2008-01-19Konferenzveröffentlichung DOI: 10.18452/1298
Keeping Libraries Alive Behind Bars
A Study of NSW Corrective Services Libraries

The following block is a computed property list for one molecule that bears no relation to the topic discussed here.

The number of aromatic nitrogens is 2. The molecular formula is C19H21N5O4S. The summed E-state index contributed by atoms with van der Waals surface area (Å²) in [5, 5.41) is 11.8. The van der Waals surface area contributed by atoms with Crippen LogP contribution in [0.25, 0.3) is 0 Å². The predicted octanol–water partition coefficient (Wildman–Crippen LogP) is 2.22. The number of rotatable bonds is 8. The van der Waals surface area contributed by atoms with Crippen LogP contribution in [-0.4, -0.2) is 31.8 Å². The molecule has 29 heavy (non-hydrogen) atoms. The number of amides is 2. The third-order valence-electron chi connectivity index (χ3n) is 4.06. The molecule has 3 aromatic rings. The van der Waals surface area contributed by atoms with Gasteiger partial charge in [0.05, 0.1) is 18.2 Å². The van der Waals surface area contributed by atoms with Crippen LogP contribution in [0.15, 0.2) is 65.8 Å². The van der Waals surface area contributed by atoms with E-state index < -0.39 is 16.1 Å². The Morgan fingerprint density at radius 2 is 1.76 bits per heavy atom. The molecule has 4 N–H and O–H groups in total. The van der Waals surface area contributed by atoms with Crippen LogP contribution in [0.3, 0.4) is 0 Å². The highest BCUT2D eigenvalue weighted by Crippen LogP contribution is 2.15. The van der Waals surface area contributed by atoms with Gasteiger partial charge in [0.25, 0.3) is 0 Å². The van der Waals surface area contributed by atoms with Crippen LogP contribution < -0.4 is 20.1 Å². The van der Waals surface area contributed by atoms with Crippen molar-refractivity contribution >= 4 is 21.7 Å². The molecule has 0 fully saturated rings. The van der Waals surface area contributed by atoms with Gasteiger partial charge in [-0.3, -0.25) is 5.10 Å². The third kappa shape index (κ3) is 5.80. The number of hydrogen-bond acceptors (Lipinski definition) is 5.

Libraries in prisons in Australia are traditionally repositories of old, second hand books, staffed (if at all) by an inmate who can hopefully read. The NSW Department of Corrective Services is attempting to change this situation with a number of innovative strategies. The first step was to centralise the management and budget of all libraries (staff and inmate) under a single manager. This has enabled the supply of new, good quality library resources in a cost effective and coordinated manner. It also quarantines the library budget from being used to pay for other prison related activities. The next step has been to provide properly qualified staff for these libraries, to ensure that these improved resources are used effectively. As the budget is not adequate to employ civilian staff for all the libraries (currently there are 48 libraries), inmates are recruited for the position of Inmate Library Clerk and offered the opportunity to complete a recognised training qualification in library science. This paper will discuss the challenges and opportunities of implementing and operating this system and the resulting short and long term advantages for the Inmate Library Clerk and the other inmates. It will also discuss the advantages of this system for the staff in the prisons as well as the society in general, to which most of the inmates will eventually return. It will also discuss the technical, legal, political and social implications of providing library services and inmate library training within the Prisons, and the challenges that are faced by the library staff, both inmate and civilian, when working in libraries in a correctional environment.
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